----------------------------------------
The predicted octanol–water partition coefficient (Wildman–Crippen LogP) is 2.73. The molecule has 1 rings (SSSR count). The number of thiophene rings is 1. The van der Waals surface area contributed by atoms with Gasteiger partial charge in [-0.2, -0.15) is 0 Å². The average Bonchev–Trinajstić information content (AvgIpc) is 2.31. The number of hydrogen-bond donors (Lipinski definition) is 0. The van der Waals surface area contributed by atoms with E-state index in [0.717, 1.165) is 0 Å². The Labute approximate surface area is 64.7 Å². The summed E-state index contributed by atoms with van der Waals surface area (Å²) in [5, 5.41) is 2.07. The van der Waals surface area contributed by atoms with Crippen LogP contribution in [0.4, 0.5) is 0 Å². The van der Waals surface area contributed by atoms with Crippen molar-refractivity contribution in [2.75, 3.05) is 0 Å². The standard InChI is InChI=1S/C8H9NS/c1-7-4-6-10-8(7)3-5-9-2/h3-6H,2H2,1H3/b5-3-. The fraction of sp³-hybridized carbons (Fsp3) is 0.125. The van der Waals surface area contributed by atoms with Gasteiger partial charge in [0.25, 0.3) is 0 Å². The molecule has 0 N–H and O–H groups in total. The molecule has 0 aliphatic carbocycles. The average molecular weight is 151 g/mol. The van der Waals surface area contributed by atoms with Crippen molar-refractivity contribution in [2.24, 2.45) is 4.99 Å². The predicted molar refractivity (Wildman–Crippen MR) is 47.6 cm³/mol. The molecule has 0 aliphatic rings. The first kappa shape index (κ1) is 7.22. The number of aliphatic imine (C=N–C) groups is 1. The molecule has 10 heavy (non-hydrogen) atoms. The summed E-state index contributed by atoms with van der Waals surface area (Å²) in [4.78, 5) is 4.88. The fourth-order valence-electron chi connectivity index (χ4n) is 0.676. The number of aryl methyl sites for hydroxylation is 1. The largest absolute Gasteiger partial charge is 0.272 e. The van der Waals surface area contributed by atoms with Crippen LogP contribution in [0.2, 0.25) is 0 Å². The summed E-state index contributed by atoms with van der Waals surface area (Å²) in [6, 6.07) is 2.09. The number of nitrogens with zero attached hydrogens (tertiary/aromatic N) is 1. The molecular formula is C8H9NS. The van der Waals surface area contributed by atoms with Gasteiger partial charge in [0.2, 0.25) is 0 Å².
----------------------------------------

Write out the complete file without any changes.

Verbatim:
The predicted octanol–water partition coefficient (Wildman–Crippen LogP) is 2.73. The molecule has 1 rings (SSSR count). The number of thiophene rings is 1. The van der Waals surface area contributed by atoms with Gasteiger partial charge in [-0.2, -0.15) is 0 Å². The average Bonchev–Trinajstić information content (AvgIpc) is 2.31. The number of hydrogen-bond donors (Lipinski definition) is 0. The van der Waals surface area contributed by atoms with E-state index in [0.717, 1.165) is 0 Å². The Labute approximate surface area is 64.7 Å². The summed E-state index contributed by atoms with van der Waals surface area (Å²) in [5, 5.41) is 2.07. The van der Waals surface area contributed by atoms with Crippen LogP contribution in [0.4, 0.5) is 0 Å². The van der Waals surface area contributed by atoms with Crippen molar-refractivity contribution in [2.75, 3.05) is 0 Å². The standard InChI is InChI=1S/C8H9NS/c1-7-4-6-10-8(7)3-5-9-2/h3-6H,2H2,1H3/b5-3-. The fraction of sp³-hybridized carbons (Fsp3) is 0.125. The van der Waals surface area contributed by atoms with Gasteiger partial charge in [0.25, 0.3) is 0 Å². The molecule has 0 N–H and O–H groups in total. The molecule has 0 aliphatic carbocycles. The average molecular weight is 151 g/mol. The van der Waals surface area contributed by atoms with Crippen molar-refractivity contribution in [2.24, 2.45) is 4.99 Å². The predicted molar refractivity (Wildman–Crippen MR) is 47.6 cm³/mol. The molecule has 0 aliphatic rings. The first kappa shape index (κ1) is 7.22. The number of aliphatic imine (C=N–C) groups is 1. The molecule has 10 heavy (non-hydrogen) atoms. The summed E-state index contributed by atoms with van der Waals surface area (Å²) in [4.78, 5) is 4.88. The fourth-order valence-electron chi connectivity index (χ4n) is 0.676. The number of aryl methyl sites for hydroxylation is 1. The largest absolute Gasteiger partial charge is 0.272 e. The van der Waals surface area contributed by atoms with Crippen LogP contribution in [0.2, 0.25) is 0 Å². The summed E-state index contributed by atoms with van der Waals surface area (Å²) in [6, 6.07) is 2.09. The number of nitrogens with zero attached hydrogens (tertiary/aromatic N) is 1. The molecular formula is C8H9NS. The van der Waals surface area contributed by atoms with Gasteiger partial charge in [0.2, 0.25) is 0 Å².